Originally published in Forbes.
When Bruce Springsteen first heard the rap metal band Rage Against the Machine, he didn’t imagine he would one day include their lead guitarist in eight tracks of one of his albums. Yet that is exactly what happened with Springsteen’s newest offering, High Hopes, released today. “My cousin Lenny [Sullivan] was a huge Rage Against the Machine fan,” Springsteen told Rolling Stone. Tom Morello came to a few Springsteen shows, and the two musicians hit it off. Eventually Springsteen suggested Morello come up on the stage and play on a song. In 2008, Morello joined the E Street Band on “The Ghost of Tom Joad.” “The place exploded in probably one of the loudest crowd responses I’ve heard in all the years we’ve been playing,” Springsteen said. “It was just like something explosive happened.” It got his attention.
The mix of styles worked, despite the two artists coming from such different musical traditions. Yet getting to the point of making an album together took five more years. How do two people with such different styles collaborate on a creative project together?
According to Springsteen, their approach was, “Let’s put our feet in the water a little bit here and see what happens if we take that place where we intersect.” Bruce Springsteen and Tom Morello spent time playing together on numerous stages, discovering their common musical and ideological ground. They became fans of each others’ music. They discovered they were both children of Woody Guthrie and John Steinbeck. They were both passionate about making powerful music on things not being right with the world. When they were apart, they sent each other tracks, recording on top of each others’ work.
Research on creative teamwork refers to this process as “induction,” where group members interact to figure out and agree on their common ground and approach from the bottom up. Throughout these interactions, individuals bring their unique identity, or personality, into what ultimately ends up being the groups’ identity.
Induction is extremely important for people to be creative together because it allows them to navigate the fundamental tension between expressing their individuality and being part of a unit. An experiment conducted by University of Queensland professor S. Alexander Haslam and colleagues found that when individuals were prompted to think about what they have in common with other people in their group, they were more likely to stay engaged in a creative and challenging project. When group members were prompted to think about how they were different from each other, their motivation waned as the group project became more difficult.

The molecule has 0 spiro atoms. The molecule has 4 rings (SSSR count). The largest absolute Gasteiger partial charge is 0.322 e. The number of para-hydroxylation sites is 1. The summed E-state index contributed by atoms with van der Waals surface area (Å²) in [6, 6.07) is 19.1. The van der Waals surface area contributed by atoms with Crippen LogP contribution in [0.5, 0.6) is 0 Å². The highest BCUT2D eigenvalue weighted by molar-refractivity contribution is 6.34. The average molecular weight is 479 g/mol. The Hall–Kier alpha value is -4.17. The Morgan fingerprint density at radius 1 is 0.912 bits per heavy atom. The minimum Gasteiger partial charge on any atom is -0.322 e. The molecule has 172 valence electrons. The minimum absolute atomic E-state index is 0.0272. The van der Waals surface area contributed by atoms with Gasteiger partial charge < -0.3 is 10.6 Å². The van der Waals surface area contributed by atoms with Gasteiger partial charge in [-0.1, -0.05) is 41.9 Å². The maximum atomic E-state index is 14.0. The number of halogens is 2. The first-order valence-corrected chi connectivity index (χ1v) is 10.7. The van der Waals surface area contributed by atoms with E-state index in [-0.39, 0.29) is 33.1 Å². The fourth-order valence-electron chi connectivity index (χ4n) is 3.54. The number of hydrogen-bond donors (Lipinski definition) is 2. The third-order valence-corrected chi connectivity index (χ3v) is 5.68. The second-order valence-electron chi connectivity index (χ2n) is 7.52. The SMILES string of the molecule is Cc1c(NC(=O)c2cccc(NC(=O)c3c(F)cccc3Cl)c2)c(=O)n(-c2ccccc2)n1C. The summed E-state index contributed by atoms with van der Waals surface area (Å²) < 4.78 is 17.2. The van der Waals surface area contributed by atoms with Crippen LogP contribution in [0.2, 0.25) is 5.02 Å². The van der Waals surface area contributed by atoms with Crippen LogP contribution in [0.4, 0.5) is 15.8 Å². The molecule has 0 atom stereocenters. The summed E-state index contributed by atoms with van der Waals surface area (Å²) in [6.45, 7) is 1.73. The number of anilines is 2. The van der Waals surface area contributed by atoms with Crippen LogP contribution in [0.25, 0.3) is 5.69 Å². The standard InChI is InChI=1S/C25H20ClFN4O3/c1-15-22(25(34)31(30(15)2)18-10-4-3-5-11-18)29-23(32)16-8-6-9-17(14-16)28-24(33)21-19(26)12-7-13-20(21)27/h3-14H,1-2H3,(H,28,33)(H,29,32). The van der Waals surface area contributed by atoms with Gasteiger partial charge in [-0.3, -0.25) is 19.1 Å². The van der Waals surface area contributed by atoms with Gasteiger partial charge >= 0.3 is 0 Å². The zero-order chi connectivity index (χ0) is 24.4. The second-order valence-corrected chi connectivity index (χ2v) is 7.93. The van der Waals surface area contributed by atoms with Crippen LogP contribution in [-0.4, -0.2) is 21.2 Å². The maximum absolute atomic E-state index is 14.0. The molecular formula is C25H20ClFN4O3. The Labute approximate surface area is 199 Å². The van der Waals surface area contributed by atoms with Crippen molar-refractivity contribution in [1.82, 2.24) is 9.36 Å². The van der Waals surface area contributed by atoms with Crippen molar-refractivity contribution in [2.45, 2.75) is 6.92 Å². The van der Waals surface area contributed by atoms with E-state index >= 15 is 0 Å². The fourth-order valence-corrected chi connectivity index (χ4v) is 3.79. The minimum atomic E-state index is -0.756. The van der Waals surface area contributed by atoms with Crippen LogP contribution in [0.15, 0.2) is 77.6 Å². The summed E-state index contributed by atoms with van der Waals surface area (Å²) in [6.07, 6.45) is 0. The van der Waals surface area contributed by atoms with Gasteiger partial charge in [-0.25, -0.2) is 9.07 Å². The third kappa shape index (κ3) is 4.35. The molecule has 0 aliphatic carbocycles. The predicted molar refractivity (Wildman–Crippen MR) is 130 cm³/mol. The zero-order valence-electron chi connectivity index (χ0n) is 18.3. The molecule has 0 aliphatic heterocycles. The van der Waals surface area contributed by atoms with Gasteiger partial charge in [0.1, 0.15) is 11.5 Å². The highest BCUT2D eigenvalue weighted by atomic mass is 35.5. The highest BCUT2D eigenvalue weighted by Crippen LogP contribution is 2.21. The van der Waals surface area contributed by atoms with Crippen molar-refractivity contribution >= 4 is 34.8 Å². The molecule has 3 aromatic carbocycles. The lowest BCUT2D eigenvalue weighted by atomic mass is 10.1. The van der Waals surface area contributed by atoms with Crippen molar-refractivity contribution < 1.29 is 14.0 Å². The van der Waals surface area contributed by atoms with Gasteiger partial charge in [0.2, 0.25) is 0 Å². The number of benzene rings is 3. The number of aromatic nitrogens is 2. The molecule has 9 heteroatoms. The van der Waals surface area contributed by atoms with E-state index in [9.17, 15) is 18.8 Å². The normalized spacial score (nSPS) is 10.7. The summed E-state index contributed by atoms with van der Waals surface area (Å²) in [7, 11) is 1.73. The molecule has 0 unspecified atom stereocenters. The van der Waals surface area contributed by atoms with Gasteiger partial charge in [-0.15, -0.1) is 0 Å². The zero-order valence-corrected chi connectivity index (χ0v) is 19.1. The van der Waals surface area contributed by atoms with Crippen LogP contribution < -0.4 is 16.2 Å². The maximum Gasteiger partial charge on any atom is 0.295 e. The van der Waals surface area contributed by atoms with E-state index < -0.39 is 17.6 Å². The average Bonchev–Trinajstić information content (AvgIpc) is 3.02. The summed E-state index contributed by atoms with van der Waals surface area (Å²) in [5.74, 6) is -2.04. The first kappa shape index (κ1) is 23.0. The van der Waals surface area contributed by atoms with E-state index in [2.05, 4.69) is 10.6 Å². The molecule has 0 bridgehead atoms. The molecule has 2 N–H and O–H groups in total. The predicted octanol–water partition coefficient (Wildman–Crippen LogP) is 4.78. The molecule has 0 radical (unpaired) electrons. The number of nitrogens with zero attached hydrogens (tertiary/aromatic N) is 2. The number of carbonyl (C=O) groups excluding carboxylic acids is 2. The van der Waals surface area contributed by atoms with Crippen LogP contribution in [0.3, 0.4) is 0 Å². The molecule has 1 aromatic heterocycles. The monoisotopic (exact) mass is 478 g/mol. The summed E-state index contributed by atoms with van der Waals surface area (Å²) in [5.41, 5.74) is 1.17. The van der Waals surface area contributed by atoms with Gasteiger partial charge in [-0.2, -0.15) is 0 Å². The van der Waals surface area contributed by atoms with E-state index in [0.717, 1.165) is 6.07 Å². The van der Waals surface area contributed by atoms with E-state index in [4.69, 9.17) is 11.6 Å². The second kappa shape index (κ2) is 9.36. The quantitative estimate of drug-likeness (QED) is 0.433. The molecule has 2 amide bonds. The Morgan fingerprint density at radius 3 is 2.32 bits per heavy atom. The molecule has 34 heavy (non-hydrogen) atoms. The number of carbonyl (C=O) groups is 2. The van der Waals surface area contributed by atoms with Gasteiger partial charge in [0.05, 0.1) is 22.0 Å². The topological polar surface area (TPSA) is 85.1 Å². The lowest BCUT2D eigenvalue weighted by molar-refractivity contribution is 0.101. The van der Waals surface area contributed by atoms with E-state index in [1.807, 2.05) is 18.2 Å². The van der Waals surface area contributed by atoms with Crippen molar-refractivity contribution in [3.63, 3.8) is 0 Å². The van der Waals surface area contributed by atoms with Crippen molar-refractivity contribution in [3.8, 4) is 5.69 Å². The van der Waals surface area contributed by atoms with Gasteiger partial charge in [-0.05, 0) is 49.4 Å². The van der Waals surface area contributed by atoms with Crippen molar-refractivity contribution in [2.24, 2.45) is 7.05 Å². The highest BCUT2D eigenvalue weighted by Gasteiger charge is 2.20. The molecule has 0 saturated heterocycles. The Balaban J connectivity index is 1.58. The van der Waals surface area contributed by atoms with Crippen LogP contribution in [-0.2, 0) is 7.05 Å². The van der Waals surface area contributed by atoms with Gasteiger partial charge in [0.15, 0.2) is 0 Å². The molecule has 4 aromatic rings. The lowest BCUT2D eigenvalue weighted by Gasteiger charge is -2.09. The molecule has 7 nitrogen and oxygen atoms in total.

The opposite of induction is top-down team assignment. We don’t usually get to pick who we work with, which is why most teams are actually less creative than individuals. As Edwin Land, co-founder of Polaroid, said, “There is no such thing as group originality, group creativity or group perspicacity.” But that doesn’t have to be the case. If teams have the opportunity to go through induction, they can do more together than they could apart. Two experiments reported in the Journal of Experimental Social Psychology showed that people with widely divergent personalities were able to jell as a group when they had induced a shared identity but not if the shared identity was imposed on them top-down. Without a strong common identity, groups are less likely to get excited about their work together. Less energy translates into less creativity.
In music, there are countless examples of groups that are more creative than the individuals within them. As I’ve written before, when lead singers of successful bands go solo, they usually fare poorly. Even singer-songwriters need their collaborators. When Bruce Springsteen fired the E Street Band in 1989, he thought he would be more creative. But the two albums he released without them were commercial and critical flops. So in 1999 he called them up, tail between his guitar strings, and asked to work with them again.
Springsteen and Morello realized that they could do something together that they couldn’t each do on their own. “He took that music and jolted it into the now,” Springsteen said of Morello. Morello, on his end, came out of the process inspired to create his own solo album. “The first time I ever sang with an electric guitar in my hands was ‘The Ghost of Tom Joad’ at the Anaheim Pond in 2008. Until then I’d kept my folk singing career and my electric guitar shredding career completely separate,” Morello told Billboard.
By looking for, and finding commonalities, Springsteen and Morello both grew as artists.